The Hype & Hype Cycle


While the benefits stated in the previous posts and the possibilities in terms of settlement time are true, these issues have to be put in perspective. It is important to separate the hype from reality. This leads us to question of what reality are we referring to here? The reality we speak of is that of the possibilities given the market structure, regulatory bodies and technology. There are many other pressing areas, one of which is legality, from which I will abstain on commenting about given my lack of exposure to the subject.

A study done by BCG in 2013 shows that with the existing technological framework and some additional investment, t+0 settlements can be achieved. We also have technology that enables settlements at almost real time speed such as RTGS and Swift. The current system of settlement is a function of regulations, legal rules and market practice rather than technological problems. Markets with T+0 settlement tend to have more volatility and less liquidity than markets with a longer settlement time (Steenis, Graseck, Simpson, & Faucette, 2016).

While there is a lot of interaction taking place between the tech world and players in the financial services sector and the regulators, there is very limited knowledge regarding the regulations and laws surrounding the financial services. Material posted by some start-ups initially were too technology focused and may have overlooked the regulatory aspects of their solutions.

While DAOs have huge potential, there is still a long way to go. Recently the Ethereum DAO was hacked and an estimated $60 million (Cant P. , 2016). There are technological, regulatory and legal issues which still need to be developed. While the technology may be usable in the near short term, the required regulatory frameworks and laws are still not in place. It is imperative for such a support structure to exist for the smooth functioning of the market.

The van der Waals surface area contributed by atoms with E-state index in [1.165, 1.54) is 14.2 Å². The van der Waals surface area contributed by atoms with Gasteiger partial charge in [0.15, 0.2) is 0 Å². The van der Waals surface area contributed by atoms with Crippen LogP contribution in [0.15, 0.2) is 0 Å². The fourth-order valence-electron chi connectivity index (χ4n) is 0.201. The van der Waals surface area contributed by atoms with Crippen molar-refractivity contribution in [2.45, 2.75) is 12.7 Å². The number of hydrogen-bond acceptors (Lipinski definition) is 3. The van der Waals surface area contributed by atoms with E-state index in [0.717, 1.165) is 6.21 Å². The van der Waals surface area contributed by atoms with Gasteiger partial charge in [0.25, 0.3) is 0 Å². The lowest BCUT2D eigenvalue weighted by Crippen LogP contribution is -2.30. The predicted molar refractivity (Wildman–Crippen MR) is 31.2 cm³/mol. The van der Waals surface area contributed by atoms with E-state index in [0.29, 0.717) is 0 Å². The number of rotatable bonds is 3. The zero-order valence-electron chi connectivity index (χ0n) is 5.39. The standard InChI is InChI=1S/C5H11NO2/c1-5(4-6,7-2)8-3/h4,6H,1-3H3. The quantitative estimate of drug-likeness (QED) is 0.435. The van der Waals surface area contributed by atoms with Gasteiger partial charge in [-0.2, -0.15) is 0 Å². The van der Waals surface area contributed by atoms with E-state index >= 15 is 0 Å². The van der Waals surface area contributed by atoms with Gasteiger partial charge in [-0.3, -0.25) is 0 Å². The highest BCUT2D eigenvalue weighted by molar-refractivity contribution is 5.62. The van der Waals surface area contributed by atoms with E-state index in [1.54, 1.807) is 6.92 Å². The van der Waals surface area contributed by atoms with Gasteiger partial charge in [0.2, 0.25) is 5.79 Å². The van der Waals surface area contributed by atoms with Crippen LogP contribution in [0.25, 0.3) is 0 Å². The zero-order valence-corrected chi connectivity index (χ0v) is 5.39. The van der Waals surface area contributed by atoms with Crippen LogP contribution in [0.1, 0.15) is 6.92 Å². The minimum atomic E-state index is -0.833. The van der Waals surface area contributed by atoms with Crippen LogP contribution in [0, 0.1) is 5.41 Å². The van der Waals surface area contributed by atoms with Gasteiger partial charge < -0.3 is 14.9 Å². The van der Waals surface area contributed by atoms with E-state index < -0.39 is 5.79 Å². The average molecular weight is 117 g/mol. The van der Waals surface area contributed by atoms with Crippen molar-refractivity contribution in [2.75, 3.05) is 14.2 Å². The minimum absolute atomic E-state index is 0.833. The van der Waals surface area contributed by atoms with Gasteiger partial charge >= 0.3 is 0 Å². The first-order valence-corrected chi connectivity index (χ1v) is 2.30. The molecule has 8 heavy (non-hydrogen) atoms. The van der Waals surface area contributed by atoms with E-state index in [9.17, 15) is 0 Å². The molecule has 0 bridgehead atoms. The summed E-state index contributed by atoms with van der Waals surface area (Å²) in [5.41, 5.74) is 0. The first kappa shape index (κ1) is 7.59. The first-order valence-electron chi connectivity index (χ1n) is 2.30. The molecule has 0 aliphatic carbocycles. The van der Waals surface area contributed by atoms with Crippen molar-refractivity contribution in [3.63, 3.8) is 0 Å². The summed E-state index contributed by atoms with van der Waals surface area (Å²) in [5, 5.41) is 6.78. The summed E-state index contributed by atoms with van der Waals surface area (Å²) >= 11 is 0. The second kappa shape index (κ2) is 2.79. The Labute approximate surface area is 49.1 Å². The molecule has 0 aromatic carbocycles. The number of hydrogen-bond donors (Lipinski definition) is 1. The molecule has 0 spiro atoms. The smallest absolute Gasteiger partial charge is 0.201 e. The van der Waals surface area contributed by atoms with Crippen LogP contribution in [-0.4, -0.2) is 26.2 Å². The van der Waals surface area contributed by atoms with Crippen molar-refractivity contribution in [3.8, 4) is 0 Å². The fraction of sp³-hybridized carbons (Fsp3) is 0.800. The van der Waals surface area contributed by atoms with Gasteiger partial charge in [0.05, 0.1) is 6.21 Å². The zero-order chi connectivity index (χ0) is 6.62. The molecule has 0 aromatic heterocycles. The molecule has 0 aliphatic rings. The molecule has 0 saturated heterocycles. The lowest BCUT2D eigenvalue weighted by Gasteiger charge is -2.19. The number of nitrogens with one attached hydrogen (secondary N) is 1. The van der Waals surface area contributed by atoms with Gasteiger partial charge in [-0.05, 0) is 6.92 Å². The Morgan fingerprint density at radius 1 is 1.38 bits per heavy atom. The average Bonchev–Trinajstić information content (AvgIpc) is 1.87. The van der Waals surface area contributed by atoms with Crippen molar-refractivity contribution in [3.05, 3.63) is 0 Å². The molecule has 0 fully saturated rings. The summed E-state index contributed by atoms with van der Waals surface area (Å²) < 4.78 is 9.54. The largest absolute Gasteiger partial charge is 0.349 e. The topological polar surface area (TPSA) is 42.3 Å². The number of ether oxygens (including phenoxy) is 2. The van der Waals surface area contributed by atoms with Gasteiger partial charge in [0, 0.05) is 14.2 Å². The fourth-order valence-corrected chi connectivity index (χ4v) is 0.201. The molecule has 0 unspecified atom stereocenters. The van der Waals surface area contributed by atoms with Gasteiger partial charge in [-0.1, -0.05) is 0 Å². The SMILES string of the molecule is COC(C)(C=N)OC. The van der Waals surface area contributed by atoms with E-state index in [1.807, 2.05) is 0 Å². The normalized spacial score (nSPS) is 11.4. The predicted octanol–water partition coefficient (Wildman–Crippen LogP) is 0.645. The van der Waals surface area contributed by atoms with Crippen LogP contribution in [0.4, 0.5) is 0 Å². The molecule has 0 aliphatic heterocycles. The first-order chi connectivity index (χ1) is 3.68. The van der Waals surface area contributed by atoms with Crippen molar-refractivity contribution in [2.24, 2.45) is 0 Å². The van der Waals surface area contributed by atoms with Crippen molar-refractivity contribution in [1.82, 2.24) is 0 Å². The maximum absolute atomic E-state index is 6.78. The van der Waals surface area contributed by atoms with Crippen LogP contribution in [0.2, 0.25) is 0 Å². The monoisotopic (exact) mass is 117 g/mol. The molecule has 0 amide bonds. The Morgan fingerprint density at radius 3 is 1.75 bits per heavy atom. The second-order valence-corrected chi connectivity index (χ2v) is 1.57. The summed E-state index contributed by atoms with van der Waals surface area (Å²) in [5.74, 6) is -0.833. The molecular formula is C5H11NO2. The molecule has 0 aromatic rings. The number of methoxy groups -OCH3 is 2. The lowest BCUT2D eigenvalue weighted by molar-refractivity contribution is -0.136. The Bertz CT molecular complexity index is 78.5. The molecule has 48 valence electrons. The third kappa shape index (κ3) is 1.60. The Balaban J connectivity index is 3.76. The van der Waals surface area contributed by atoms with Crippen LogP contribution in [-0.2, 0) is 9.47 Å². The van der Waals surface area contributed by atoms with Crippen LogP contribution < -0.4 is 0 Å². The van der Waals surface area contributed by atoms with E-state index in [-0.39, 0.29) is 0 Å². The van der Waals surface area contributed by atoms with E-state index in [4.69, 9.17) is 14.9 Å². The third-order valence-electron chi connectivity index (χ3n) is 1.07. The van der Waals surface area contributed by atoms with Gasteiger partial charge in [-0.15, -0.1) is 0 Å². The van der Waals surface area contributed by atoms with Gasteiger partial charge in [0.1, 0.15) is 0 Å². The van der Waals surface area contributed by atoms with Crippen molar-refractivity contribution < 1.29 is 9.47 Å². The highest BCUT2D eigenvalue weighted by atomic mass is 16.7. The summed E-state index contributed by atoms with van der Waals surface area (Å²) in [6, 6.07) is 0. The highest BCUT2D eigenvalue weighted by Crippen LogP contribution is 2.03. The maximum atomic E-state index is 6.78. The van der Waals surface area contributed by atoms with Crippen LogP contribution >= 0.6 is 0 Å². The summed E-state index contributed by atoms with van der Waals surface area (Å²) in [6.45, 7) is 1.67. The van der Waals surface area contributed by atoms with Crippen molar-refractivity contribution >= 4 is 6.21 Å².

While looking at the sustainability of the technology, the power intensiveness of such technologies is overlooked. As the technology proliferates into various spheres, the computing power required to run these systems is large. Calculations done by a technology enthusiast estimate that the Bitcoin network could consume as much electricity as Denmark by 2020. The results show that “in an optimistic scenario, the increase in electricity consumption of the bitcoin network compared to now is not shocking, from around 350 MW to around 417 MW, but still on the order of one small power station. If things play out a little less favorably, however, the bitcoin network may draw over 14 Gigawatts of electricity by 2020, equivalent to the total power generation capacity of a small country, like Denmark for example.” (DEETMAN, 2016)


Now having covered some ground on the possibilities, problem areas and the hype, it is time to place the technology on the Gartner Hype Cycle to get a better understanding of the current macro landscape as well as a general idea of the direction in which it is headed.


Hype Cycle